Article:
In the South American jungle supplies of nitroglycerin are needed at a remote oil field. The oil company pays four men to deliver the supplies in two trucks. A tense rivalry develops between the two sets of drivers and on the rough remote roads the slightest jolt can result in death. Written by
Col Needham <firstname.lastname@example.org>
A gripping action film and a powerful study of failure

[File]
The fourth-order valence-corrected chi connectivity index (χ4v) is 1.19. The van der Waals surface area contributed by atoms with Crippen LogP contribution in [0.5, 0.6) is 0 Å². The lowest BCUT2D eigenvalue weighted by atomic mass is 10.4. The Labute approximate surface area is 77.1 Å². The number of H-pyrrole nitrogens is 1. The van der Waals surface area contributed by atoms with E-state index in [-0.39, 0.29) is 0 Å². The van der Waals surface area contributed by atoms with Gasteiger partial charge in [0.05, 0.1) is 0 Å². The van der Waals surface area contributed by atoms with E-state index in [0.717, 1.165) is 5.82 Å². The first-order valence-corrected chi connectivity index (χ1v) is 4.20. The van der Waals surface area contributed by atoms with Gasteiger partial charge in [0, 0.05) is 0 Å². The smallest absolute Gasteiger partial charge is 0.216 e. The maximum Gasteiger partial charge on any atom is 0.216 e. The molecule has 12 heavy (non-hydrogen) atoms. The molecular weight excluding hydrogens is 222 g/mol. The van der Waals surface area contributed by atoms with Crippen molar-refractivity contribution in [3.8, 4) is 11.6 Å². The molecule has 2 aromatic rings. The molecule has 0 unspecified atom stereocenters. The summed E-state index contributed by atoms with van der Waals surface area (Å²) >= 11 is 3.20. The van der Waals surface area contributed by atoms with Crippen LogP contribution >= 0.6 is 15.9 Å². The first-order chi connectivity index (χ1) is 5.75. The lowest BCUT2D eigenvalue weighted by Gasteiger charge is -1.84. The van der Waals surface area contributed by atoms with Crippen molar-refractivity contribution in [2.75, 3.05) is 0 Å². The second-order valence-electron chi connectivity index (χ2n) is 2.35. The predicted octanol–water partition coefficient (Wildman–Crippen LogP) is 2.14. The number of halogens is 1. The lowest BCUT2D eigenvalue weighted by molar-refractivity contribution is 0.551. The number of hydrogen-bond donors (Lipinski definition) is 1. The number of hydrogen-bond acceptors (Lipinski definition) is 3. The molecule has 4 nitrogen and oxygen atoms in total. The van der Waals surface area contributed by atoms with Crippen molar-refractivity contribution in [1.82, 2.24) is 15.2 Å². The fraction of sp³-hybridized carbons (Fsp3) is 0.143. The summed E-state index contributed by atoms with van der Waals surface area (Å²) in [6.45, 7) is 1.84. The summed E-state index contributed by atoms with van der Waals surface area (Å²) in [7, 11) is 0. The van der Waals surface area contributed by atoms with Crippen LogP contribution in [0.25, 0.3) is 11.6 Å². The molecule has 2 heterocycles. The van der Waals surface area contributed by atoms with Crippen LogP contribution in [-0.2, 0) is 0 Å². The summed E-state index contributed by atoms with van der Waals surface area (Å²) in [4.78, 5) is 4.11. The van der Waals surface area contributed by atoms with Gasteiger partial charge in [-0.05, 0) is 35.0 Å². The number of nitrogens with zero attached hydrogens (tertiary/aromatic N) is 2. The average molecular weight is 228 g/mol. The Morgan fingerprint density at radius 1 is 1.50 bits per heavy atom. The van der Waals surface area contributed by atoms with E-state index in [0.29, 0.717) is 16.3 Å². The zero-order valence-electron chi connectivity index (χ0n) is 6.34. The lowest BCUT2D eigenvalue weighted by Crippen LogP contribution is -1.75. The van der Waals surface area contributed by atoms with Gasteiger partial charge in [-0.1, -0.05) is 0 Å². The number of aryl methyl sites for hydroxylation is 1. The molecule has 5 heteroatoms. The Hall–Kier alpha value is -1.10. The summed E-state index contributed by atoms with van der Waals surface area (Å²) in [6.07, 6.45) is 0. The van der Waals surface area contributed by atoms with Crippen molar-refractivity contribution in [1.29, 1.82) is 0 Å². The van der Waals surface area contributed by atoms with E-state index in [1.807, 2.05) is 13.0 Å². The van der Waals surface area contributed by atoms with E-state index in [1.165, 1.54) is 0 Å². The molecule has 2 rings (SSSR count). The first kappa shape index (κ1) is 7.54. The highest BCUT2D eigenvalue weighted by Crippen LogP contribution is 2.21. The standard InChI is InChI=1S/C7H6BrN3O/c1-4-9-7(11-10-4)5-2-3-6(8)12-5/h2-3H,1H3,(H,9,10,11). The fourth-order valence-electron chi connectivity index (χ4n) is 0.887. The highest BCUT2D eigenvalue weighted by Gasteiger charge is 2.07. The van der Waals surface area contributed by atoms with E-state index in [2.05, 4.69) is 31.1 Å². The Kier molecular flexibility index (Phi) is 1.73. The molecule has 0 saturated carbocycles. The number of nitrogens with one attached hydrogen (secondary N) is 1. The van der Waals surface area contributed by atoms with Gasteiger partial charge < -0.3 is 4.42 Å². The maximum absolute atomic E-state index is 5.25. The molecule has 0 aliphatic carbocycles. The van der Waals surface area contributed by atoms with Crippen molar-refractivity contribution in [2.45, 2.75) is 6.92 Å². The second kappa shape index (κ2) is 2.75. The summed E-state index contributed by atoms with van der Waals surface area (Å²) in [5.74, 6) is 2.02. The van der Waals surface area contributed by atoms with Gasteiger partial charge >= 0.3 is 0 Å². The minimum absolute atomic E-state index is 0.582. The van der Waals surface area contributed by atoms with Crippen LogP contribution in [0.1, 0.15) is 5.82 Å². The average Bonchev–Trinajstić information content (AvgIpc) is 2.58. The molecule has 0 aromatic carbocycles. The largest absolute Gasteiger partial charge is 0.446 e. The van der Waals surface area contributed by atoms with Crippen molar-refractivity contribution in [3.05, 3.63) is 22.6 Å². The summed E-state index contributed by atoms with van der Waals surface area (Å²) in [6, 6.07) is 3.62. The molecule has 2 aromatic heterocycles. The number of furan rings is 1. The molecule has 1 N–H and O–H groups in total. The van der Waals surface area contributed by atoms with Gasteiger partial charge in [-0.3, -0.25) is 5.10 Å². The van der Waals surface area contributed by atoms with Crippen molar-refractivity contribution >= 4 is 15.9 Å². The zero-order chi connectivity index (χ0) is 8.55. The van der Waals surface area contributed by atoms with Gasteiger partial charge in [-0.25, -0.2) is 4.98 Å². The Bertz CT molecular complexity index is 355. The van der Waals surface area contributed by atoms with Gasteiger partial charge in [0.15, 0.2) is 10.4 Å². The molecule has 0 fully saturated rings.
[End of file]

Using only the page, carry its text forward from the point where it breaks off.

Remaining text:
"The Wages of Fear" was awarded by unanimous verdict the Grand Prix at 1953 Cannes Film Festival where it won over 27 films, some of which were made by Jacques Tati, Alfred Hitchcock, and Luis Buñuel. Cluozot's own screenplay (based a novel by George Arnaud) focuses on four down-and-out European adventurers (Yves Montand, Folco Lulli, Peter Van Eyck, Charles Vanel) who stuck nearly penniless in a festering town in an unnamed South American country. An oil company need a load of highly dangerous and explosive nitroglycerin to be delivered to a remote well fire 300 miles away burning out of control. The route is through jungles and over crude and treacherous mountains and those men are desperate enough to take the chance. None of these men is heroic or generous, they are in for the money. The four were chosen by the managers of oil company because "if something happens to them, no one would care, they have nobody to worry about them". Henri-Georges Clouzot's view on humanity is not particularly optimistic but he finds a way to make a viewer care about disenchanted but desperate characters. Thanks to Clouzot's ability to create not only a gripping action film but a powerful study of failure, the four men will stay for long time in our memory.
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